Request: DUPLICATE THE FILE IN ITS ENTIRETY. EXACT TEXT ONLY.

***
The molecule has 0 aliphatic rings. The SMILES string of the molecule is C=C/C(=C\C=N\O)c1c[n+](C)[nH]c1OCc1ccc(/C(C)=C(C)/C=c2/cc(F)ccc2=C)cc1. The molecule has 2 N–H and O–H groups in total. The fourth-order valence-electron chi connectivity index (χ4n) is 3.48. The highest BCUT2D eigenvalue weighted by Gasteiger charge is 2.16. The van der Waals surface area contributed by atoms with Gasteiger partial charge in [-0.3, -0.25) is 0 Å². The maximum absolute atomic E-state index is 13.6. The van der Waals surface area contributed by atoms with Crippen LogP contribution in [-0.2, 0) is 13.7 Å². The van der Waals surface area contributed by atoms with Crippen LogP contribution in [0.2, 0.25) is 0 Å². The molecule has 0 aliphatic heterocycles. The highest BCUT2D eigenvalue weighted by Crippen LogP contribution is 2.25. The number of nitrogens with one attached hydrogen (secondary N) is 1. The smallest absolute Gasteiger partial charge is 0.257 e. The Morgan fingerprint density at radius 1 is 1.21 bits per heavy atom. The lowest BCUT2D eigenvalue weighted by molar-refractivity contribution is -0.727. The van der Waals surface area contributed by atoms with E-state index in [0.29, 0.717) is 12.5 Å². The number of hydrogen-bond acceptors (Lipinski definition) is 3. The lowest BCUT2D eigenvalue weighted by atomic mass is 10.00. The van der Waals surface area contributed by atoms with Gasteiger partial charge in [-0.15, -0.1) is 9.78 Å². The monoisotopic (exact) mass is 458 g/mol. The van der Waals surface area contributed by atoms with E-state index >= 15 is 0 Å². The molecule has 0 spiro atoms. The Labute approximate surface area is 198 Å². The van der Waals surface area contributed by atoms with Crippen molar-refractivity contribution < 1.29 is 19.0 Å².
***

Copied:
The molecule has 0 aliphatic rings. The SMILES string of the molecule is C=C/C(=C\C=N\O)c1c[n+](C)[nH]c1OCc1ccc(/C(C)=C(C)/C=c2/cc(F)ccc2=C)cc1. The molecule has 2 N–H and O–H groups in total. The fourth-order valence-electron chi connectivity index (χ4n) is 3.48. The highest BCUT2D eigenvalue weighted by Gasteiger charge is 2.16. The van der Waals surface area contributed by atoms with Gasteiger partial charge in [-0.3, -0.25) is 0 Å². The maximum absolute atomic E-state index is 13.6. The van der Waals surface area contributed by atoms with Crippen LogP contribution in [-0.2, 0) is 13.7 Å². The van der Waals surface area contributed by atoms with Crippen LogP contribution in [0.2, 0.25) is 0 Å². The molecule has 0 aliphatic heterocycles. The highest BCUT2D eigenvalue weighted by Crippen LogP contribution is 2.25. The number of nitrogens with one attached hydrogen (secondary N) is 1. The smallest absolute Gasteiger partial charge is 0.257 e. The Morgan fingerprint density at radius 1 is 1.21 bits per heavy atom. The lowest BCUT2D eigenvalue weighted by molar-refractivity contribution is -0.727. The van der Waals surface area contributed by atoms with E-state index in [0.29, 0.717) is 12.5 Å². The number of hydrogen-bond acceptors (Lipinski definition) is 3. The lowest BCUT2D eigenvalue weighted by atomic mass is 10.00. The van der Waals surface area contributed by atoms with Gasteiger partial charge in [-0.15, -0.1) is 9.78 Å². The monoisotopic (exact) mass is 458 g/mol. The van der Waals surface area contributed by atoms with E-state index >= 15 is 0 Å². The molecule has 0 spiro atoms. The Labute approximate surface area is 198 Å². The van der Waals surface area contributed by atoms with Crippen molar-refractivity contribution < 1.29 is 19.0 Å².